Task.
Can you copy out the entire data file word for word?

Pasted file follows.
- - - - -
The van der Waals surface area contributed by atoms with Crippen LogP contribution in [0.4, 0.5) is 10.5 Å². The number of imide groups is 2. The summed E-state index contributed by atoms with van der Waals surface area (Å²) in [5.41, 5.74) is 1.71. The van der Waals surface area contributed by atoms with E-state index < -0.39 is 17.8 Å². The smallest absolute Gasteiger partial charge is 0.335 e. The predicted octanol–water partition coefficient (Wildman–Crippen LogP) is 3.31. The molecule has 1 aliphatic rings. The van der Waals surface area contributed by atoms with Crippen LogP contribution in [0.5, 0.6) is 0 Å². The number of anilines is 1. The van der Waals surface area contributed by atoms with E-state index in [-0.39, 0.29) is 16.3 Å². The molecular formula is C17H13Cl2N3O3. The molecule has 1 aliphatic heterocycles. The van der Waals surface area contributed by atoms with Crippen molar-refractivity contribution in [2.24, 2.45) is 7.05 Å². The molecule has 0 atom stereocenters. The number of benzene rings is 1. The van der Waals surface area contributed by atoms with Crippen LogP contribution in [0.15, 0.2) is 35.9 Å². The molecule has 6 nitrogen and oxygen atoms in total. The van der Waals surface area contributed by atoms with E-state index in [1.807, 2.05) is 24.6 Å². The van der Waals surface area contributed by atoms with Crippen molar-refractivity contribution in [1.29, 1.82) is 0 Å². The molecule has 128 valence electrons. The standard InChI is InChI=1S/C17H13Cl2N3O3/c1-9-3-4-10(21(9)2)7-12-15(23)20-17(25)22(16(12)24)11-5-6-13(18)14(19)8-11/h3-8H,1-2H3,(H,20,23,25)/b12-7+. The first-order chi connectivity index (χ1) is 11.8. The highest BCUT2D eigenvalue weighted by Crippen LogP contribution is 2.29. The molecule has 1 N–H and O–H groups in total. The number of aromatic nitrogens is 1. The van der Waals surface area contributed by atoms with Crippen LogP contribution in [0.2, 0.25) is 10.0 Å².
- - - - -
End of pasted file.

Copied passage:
The van der Waals surface area contributed by atoms with Crippen LogP contribution in [0.4, 0.5) is 10.5 Å². The number of imide groups is 2. The summed E-state index contributed by atoms with van der Waals surface area (Å²) in [5.41, 5.74) is 1.71. The van der Waals surface area contributed by atoms with E-state index < -0.39 is 17.8 Å². The smallest absolute Gasteiger partial charge is 0.335 e. The predicted octanol–water partition coefficient (Wildman–Crippen LogP) is 3.31. The molecule has 1 aliphatic rings. The van der Waals surface area contributed by atoms with Crippen LogP contribution in [0.5, 0.6) is 0 Å². The number of anilines is 1. The van der Waals surface area contributed by atoms with E-state index in [-0.39, 0.29) is 16.3 Å². The molecular formula is C17H13Cl2N3O3. The molecule has 1 aliphatic heterocycles. The van der Waals surface area contributed by atoms with Crippen molar-refractivity contribution in [2.24, 2.45) is 7.05 Å². The molecule has 0 atom stereocenters. The number of benzene rings is 1. The van der Waals surface area contributed by atoms with Crippen LogP contribution in [0.15, 0.2) is 35.9 Å². The molecule has 6 nitrogen and oxygen atoms in total. The van der Waals surface area contributed by atoms with E-state index in [1.807, 2.05) is 24.6 Å². The van der Waals surface area contributed by atoms with Crippen molar-refractivity contribution in [1.29, 1.82) is 0 Å². The molecule has 128 valence electrons. The standard InChI is InChI=1S/C17H13Cl2N3O3/c1-9-3-4-10(21(9)2)7-12-15(23)20-17(25)22(16(12)24)11-5-6-13(18)14(19)8-11/h3-8H,1-2H3,(H,20,23,25)/b12-7+. The first-order chi connectivity index (χ1) is 11.8. The highest BCUT2D eigenvalue weighted by Crippen LogP contribution is 2.29. The molecule has 1 N–H and O–H groups in total. The number of aromatic nitrogens is 1. The van der Waals surface area contributed by atoms with Crippen LogP contribution in [0.2, 0.25) is 10.0 Å².